SCOTTISH independence has emerged victorious during a debate at the world’s oldest debating society: the Cambridge union.

Alba MP Neale Hanvey, Scots writer Emma Grae, and a student at the university successfully defended the case for Scotland’s independence on Thursday night.

They were up against a team led by former Secretary of State for Scotland Malcolm Rifkind.

Speaking exclusively to The National, Grae said that her team were able to put across a “varied” position in contrast to their opposition.

“The debate was led by Neale before Malcolm Rifkind spoke,” she said. “They’re both obviously experienced politicians but it was pretty clear that Malcolm had more of the will of the room as Neale had a lot more student hecklers.

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“I went on after Malcolm to discuss independence as a cultural necessity, so my line wasn’t explicitly political.

“But I explained that the current union has created a nation that’s inherently divided in a way that an independent Scotland wouldn’t be.

“They tried to shut me down and I was a bit naïve about the whole thing as I am not a politician so I kept trying to answer people’s questions.”

She added that her side were forced to combat misinformation being spread by their opponents.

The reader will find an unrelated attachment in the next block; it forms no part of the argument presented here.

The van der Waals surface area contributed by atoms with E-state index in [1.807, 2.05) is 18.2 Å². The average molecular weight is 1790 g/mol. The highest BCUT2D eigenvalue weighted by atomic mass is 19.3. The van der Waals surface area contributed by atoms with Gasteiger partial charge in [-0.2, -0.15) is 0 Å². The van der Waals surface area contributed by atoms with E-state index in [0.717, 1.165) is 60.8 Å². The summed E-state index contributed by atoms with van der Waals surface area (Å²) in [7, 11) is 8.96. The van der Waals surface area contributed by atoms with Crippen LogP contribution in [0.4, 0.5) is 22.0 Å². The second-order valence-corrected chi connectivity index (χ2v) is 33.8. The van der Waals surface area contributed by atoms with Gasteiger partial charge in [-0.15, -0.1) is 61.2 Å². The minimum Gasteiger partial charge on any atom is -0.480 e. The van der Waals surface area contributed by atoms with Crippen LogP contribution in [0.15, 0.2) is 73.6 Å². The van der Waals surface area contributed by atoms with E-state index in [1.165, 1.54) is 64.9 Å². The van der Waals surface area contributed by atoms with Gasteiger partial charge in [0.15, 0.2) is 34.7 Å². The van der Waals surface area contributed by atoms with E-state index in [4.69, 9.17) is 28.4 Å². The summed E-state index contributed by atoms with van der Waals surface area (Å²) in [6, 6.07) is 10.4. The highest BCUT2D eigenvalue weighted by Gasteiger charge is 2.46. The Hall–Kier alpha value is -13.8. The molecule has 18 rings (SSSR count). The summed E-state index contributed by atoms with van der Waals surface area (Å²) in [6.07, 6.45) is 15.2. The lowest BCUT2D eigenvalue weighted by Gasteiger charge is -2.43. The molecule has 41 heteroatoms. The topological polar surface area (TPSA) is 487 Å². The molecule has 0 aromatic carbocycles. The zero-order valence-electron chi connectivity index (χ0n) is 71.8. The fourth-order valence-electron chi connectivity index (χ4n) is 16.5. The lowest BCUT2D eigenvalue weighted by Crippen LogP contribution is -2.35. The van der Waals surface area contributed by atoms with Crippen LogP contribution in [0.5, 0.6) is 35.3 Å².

“The last opposition speaker was student who refused to take an any questions from floor while she was delivering outright lies.

“She said that Scottish education system is in support of nationalism from the get-go, which it really isn’t, and then said that Scots are encouraged to hate the English.”

The legitimacy of the Scots language was also challenged by a member of the audience.

“A man in the audience said it was outrageous that I would even suggest Scots was a language. He was Glaswegian.

“So, I got back up, went to the front of the chamber and explained the facts about sister languages.

“Neale and I were also supported by a student who argued for independence from an English point of view. I felt like our side was really varied compared to the opposition in terms of what we covered.”

Despite Rifkind claiming that independence would lead to “civil unrest”, the pro-independence side won the debate, with Neale Hanvey taking to Twitter to celebrate the “tremendous victory”.